Dropping off students in stopped traffic


Photo courtesy of Getty Images

​​With around 2200 students, Fremont High School needs to do many things on a large scale. This sheer number of students means that some issues for other schools are very complex for FHS. FHS covers a wide area with some students living upwards of six miles away from the school. While some choose to take public transportation, bike or even walk, with school being so far away many choose to drive or get dropped off by parents. This large number of cars leads to Sunnyvale-Saratoga, the street to the east of FHS, to become clogged with traffic which on occasion reaches all the way down the block. Because of all the traffic, some parents decide to drop off their children while still in a lane of traffic. 

The action of opening a door while stopped in traffic can be extremely dangerous, with many opening their car door directly into the bike lane without warning. A cyclist being hit by a car door is known as dooring; based on data collected by the Chicago Department of Transportation, around 80% of doorings cause injury to the cyclist. According to California state law, the person opening the door is at fault because they inadequately checked their surroundings before opening the door. I have witnessed close calls and this whole situation makes it unnecessarily risky for students biking to school. 

On Oct. 3, 2021, FHS sent out a reminder as part of their weekly newsletter email that parents should refrain from dropping off students in traffic and instead do it in a parking lot. This email noted that drop-offs were somewhat strained due to the construction on campus which had greatly reduced the size of the drop-off zone in front of the large gym. The email suggested that students could be dropped off in the surrounding neighborhoods and walk a short distance to get to school. This email contained a lot of useful information and was overall a great response to the situation, but since it offered no enforcement of these requests the situation slowly declined back to where it used to be.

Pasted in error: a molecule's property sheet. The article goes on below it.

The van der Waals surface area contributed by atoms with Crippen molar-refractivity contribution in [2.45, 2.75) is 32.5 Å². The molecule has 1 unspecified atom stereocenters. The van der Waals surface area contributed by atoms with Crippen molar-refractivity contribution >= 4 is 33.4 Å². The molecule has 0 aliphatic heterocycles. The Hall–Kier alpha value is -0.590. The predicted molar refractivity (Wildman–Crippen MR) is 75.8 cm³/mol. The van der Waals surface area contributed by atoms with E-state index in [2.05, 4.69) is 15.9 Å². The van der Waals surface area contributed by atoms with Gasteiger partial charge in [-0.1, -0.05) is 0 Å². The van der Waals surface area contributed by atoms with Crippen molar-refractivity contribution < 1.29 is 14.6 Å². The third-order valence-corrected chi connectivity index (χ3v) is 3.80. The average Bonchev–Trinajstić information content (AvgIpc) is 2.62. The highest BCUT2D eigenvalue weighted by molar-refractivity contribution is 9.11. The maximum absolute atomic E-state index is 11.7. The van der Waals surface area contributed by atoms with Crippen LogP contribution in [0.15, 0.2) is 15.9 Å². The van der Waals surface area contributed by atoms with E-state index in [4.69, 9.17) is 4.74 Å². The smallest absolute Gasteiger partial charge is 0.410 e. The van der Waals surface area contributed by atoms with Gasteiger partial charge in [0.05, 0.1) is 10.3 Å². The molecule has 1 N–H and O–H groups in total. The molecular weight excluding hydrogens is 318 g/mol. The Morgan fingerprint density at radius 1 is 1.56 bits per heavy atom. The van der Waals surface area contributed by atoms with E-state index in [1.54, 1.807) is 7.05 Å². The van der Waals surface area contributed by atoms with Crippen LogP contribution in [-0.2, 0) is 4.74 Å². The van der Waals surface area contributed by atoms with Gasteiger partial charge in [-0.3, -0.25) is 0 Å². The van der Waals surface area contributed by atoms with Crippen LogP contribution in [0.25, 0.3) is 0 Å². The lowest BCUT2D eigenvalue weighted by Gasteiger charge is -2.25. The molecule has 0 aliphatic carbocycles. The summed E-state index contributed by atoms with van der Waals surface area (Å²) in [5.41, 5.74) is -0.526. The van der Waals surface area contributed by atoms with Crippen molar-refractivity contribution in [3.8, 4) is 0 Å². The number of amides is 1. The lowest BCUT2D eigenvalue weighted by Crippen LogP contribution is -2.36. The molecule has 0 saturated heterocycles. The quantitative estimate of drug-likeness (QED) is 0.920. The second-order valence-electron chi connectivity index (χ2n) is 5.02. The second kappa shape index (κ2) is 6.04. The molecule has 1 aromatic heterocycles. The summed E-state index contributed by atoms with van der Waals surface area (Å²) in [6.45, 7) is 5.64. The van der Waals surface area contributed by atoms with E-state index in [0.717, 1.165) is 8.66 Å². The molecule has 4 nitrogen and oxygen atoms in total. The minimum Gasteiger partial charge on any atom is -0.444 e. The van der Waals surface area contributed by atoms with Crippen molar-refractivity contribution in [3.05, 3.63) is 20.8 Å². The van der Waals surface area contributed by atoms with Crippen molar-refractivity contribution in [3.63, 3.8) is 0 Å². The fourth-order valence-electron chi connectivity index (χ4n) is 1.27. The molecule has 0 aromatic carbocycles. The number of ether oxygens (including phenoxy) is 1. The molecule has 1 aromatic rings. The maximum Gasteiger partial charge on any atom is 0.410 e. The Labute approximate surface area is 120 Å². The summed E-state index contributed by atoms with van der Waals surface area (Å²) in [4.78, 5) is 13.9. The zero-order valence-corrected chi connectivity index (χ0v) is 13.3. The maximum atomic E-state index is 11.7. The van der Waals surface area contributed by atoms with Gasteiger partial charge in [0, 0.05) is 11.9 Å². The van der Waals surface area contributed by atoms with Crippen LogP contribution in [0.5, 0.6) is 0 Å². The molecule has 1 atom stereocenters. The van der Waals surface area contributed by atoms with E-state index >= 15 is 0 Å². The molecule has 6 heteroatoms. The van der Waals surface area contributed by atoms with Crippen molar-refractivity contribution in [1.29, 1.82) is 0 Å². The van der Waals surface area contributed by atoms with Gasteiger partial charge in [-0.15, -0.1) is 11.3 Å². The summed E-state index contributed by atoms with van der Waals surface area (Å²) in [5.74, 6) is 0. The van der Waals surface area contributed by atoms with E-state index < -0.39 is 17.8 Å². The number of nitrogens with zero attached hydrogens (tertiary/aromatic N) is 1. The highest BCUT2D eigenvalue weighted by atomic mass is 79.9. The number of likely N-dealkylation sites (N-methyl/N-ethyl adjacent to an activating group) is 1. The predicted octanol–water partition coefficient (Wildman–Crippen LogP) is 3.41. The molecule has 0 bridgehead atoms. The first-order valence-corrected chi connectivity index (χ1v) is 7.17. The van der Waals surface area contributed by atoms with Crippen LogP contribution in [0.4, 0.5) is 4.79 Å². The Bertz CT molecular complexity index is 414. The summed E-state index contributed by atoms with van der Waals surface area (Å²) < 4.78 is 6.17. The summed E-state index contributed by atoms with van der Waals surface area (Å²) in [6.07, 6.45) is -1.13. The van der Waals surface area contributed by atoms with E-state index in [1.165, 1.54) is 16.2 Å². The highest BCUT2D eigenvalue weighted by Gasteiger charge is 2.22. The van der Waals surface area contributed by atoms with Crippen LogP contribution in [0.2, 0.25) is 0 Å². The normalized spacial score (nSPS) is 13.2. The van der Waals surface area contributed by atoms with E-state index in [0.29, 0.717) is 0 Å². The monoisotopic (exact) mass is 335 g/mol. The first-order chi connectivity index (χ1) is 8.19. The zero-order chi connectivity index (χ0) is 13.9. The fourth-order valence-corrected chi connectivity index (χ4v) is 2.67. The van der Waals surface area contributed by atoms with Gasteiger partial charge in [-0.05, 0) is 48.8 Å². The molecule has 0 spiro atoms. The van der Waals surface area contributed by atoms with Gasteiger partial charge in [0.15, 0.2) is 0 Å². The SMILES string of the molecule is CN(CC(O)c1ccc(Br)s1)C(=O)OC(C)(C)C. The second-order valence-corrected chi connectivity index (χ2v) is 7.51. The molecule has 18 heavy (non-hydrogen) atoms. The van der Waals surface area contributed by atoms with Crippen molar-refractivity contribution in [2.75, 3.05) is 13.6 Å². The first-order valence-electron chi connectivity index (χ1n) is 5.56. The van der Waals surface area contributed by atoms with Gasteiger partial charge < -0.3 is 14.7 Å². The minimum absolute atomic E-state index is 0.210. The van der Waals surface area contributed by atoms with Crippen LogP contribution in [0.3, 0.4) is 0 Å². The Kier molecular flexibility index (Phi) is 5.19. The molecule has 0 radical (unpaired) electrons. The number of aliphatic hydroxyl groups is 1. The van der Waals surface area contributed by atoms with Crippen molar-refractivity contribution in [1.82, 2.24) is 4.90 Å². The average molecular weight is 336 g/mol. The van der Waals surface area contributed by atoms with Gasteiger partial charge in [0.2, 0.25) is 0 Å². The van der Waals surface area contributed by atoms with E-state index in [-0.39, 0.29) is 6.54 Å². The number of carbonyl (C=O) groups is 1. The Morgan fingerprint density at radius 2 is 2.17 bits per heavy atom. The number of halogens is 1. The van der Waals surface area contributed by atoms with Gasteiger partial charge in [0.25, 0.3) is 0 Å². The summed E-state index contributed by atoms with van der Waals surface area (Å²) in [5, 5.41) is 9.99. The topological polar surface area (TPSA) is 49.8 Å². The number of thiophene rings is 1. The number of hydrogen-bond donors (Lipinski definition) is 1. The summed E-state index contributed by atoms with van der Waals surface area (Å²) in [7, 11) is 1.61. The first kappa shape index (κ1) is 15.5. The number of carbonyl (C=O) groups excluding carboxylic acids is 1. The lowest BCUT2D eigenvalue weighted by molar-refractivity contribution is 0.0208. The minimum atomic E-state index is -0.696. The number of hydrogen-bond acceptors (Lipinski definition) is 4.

Some rule for dropping off students needs to be enforced in order to incentivize people to drop off in a legal and efficient manner. People tend to go with the easiest thing to do and even though there are alternatives for places and methods of dropping off students none are as quick and easy as the dangerous practice of dropping the students off while stopped in the street. 

FHS should work with the Sunnyvale Department of Public Safety to help with this enforcement, if people see some sort of police presence they are less likely to do illegal and unsafe things. Restating rules, consequences, and alternatives to unsafe drop-off procedures would help as well since it has been months since the original response, and people may need a reminder.